"Ghouli" is a bittersweet episode of 'The X-Files' that's packed with narrative and a little bit of levity, thanks to Mulder.Read More
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“The Lost Art of Forehead Sweat” proves that 'The X-Files' is more relevant than ever and will likely go down as one of the series' top five episodes.Read More
Making sense of 'The X-Files' in a post-Trump world.Read More
Why doesn't 'Mr. Mercedes' appear on more "Best TV of 2017" lists?Read More
“Be on guard! Be alert! You do not know when that time will come.” Mark 13.33Read More
After many decades of being relegated to VHS tapes and YouTube uploads, Ghostwatch is now finally available to watch, but does it hold up?Read More
Do nuclear apocalypse films like The Day After and Threads deserve a place in the horror canon?Read More
'The Path' trafficks in deception and denial of the void that lies beyond, a void that is often reflected in our innermost selves.Read More
Well-crafted characters make the scary situations on Fox's The Exorcist that much more frightening and compelling.Read More
Come for Hugh Dancy being creepy; stay on The Path for Hugh Dancy being even creepier.Read More
The woman said, “The serpent deceived me, and I ate.”Read More
The dream of the '90s is alive in The X-Files. Or is it?Read More
Alana Bloom: ... what do you think one of Will's strongest drives is?
Jack Crawford: Fear. Will Graham deals with huge amounts of fear. It comes with his imagination.
Alana Bloom: It's the price of imagination.
The mythology of Will Graham, as created by Thomas Harris, was always a mystery. Reading Red Dragon, we were allowed glimpses into his psyche, his internal thoughts, but many of those thoughts were borrowed.
Will is described as an eideteker, an empath, someone whose mirror neurons never melted away after childhood. When he seeks out killers, they come knocking at his door. Yet unlike vampires, they let themselves into his mind without his permission.
When Hannibal the TV series begins, we learn about Will through the same methods established by Harris initially: his serial killer profiling. Of course, the film versions of Will - in Manhunter and Red Dragon - provided a visual aspect to what had only been captured in words before, but Bryan Fuller's vision of Will's unique gift is different. It is more vivid and bloody, more beautiful and terrible.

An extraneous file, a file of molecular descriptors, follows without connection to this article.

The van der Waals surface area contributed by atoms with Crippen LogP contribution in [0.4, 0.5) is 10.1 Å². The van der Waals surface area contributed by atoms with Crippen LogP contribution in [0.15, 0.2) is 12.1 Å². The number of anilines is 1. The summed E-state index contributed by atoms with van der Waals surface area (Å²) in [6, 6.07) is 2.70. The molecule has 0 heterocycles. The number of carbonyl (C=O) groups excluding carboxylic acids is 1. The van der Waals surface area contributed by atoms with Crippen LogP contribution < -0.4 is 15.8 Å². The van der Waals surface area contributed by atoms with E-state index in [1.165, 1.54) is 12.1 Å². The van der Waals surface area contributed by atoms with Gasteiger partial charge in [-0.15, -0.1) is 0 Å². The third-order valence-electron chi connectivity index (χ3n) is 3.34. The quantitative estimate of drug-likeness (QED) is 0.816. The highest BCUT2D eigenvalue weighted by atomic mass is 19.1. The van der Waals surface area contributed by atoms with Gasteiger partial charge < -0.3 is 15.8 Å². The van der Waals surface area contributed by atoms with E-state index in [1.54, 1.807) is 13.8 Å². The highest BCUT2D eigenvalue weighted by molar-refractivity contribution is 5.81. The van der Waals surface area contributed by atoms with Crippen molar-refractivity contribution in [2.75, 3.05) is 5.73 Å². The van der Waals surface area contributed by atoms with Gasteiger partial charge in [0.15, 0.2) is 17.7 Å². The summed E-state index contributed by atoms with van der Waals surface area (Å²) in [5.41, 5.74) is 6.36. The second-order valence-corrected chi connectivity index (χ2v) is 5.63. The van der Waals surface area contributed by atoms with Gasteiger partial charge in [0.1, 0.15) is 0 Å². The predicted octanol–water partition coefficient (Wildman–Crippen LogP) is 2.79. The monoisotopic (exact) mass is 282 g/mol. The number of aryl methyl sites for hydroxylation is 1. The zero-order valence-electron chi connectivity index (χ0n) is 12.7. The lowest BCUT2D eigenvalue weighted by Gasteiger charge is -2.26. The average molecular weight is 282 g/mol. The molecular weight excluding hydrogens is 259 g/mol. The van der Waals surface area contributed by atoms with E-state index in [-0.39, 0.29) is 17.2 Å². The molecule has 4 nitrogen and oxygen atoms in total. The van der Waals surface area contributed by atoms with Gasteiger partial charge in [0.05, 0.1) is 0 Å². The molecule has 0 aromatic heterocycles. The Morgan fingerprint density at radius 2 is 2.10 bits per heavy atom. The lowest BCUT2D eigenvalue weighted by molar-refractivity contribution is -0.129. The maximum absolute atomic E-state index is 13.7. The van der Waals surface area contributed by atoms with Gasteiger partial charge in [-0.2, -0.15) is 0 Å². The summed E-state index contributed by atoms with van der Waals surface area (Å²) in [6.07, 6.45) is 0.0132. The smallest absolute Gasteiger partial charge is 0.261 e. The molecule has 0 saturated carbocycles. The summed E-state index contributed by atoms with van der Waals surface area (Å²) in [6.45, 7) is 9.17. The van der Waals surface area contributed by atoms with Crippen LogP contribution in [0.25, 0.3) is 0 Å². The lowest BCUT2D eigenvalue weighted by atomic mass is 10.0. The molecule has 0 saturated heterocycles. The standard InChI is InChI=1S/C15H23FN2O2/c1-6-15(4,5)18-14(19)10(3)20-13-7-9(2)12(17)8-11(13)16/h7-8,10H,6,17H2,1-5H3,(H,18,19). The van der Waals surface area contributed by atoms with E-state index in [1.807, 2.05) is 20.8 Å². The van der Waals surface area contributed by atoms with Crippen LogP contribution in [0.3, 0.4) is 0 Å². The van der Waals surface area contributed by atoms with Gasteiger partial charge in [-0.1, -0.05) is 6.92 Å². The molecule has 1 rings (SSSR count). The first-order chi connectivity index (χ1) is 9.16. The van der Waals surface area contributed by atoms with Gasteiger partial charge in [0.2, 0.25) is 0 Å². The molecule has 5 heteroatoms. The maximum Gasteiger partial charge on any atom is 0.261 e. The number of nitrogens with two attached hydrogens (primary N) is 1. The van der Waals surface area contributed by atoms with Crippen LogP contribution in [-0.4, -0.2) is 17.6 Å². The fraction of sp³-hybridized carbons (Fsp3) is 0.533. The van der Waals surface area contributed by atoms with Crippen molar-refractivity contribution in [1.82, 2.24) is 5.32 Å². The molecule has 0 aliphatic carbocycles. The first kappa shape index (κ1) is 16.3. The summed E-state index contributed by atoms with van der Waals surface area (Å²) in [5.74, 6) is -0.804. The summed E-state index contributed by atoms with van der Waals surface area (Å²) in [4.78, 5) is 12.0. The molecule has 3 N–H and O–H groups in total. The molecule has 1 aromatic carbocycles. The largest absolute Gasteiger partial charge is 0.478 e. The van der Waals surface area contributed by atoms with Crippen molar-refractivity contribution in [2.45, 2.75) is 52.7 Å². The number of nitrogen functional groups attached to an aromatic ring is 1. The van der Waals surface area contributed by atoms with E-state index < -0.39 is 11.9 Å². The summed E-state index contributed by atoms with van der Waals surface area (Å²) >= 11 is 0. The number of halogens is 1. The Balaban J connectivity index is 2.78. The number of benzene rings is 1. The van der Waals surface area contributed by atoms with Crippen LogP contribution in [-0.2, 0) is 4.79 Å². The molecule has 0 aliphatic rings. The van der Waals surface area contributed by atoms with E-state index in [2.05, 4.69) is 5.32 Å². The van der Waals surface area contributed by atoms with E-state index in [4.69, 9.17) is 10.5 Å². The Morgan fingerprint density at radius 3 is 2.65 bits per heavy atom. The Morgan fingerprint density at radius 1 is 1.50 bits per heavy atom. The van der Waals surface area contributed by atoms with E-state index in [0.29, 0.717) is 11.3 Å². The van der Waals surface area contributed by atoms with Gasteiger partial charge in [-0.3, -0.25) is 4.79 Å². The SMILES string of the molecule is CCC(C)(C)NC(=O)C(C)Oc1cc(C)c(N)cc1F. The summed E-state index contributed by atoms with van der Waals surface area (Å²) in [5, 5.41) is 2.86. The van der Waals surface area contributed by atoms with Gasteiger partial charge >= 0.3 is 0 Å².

It isn't long in the series before Will meets the ultimate in beauty and terror, Hannibal Lecter. Harris created Hannibal, too, but with the Hannibal series, Fuller and company filled in the gaps that Harris didn't talk about in his novels, the time between Hannibal's childhood and when he encounters Will Graham. We, along with Will, eventually realize that those gaps are more like chasms, or the gaping maw of hell.
Hannibal as presented in Manhunter was a terrifying creation. Brian Cox did more with a scant few minutes of screen time, a clipped accent, and dead, black eyes than three movies' worth of Anthony Hopkins. That's the Hannibal that Bryan Fuller wanted to exploit, and to do so, he found the best version of Hannibal Lecter yet, Mads Mikkelsen, whose wolfish eyes and predatory smirk evoke a sense of unease and discord that none of the cinematic interpretations had quite managed to address.
As the latest incarnation of Harris's characters, Hannibal had the luxury of being able to use shorthand to convey backstory, personality traits, and motives, but instead of taking the easy route, the show adds baroque layers of complex psychology, references to literature and art, and deeply convoluted double entendres. This renders Hannibal 3.0 a wholly other creature.
Knowing he is a cannibal but seeing him portrayed as a classy aesthete and not actually seeing him kill, makes Hannibal Lecter as much of a mystery as Will Graham, who is portrayed by Hugh Dancy on the show as something of a trembling teacup (at least at first). When Hannibal's murderous nature reveals itself, it's in small doses. Although he tells Garrett Jacob Hobbs that the police are onto him in the first episode, Hannibal still comes across as more curious than outright nefarious. Hobbs seems frightening by comparison.
Bit by bit, we see what lurks underneath Hannibal's "person suit," as Bedelia Du Maurier calls it. He bashes Alana Bloom's head against a wall so she won't know what he's doing, in the first indication that he is capable of cold-blooded violence. When he cuts Dr. Sutcliffe's throat, we see this through Georgia Madchen's illness-compromised eyes, and his face is blurred. When he breaks Franklyn's neck, it's a matter of self-preservation not homicide.
What's more frightening are scenes of Hannibal looming over Bedelia as she tries to end their doctor/patient relationship and Hannibal suddenly appearing behind Beverly when she discovers his murder basement. It's a palpable threat that feels scarier than the act of killing itself.